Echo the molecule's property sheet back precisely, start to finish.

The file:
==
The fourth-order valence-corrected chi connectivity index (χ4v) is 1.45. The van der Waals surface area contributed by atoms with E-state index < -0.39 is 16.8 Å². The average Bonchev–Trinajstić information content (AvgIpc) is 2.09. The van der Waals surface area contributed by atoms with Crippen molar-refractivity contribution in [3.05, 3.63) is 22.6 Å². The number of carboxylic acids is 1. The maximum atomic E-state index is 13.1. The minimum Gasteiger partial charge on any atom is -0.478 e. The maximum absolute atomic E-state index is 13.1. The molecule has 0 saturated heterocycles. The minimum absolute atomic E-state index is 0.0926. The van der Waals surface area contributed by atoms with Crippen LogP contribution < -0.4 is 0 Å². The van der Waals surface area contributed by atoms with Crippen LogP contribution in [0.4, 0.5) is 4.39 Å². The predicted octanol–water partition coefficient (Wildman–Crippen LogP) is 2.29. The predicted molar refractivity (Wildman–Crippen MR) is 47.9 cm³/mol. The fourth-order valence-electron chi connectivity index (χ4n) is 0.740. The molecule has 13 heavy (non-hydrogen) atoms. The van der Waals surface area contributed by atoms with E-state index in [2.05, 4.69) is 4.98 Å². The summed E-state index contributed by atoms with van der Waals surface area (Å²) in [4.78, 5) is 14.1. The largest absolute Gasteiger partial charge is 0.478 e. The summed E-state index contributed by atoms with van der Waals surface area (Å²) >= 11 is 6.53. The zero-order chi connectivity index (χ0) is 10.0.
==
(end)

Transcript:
The fourth-order valence-corrected chi connectivity index (χ4v) is 1.45. The van der Waals surface area contributed by atoms with E-state index < -0.39 is 16.8 Å². The average Bonchev–Trinajstić information content (AvgIpc) is 2.09. The van der Waals surface area contributed by atoms with Crippen molar-refractivity contribution in [3.05, 3.63) is 22.6 Å². The number of carboxylic acids is 1. The maximum atomic E-state index is 13.1. The minimum Gasteiger partial charge on any atom is -0.478 e. The maximum absolute atomic E-state index is 13.1. The molecule has 0 saturated heterocycles. The minimum absolute atomic E-state index is 0.0926. The van der Waals surface area contributed by atoms with Crippen LogP contribution < -0.4 is 0 Å². The van der Waals surface area contributed by atoms with Crippen LogP contribution in [0.4, 0.5) is 4.39 Å². The predicted octanol–water partition coefficient (Wildman–Crippen LogP) is 2.29. The predicted molar refractivity (Wildman–Crippen MR) is 47.9 cm³/mol. The fourth-order valence-electron chi connectivity index (χ4n) is 0.740. The molecule has 13 heavy (non-hydrogen) atoms. The van der Waals surface area contributed by atoms with E-state index in [2.05, 4.69) is 4.98 Å². The summed E-state index contributed by atoms with van der Waals surface area (Å²) in [4.78, 5) is 14.1. The largest absolute Gasteiger partial charge is 0.478 e. The summed E-state index contributed by atoms with van der Waals surface area (Å²) >= 11 is 6.53. The zero-order chi connectivity index (χ0) is 10.0.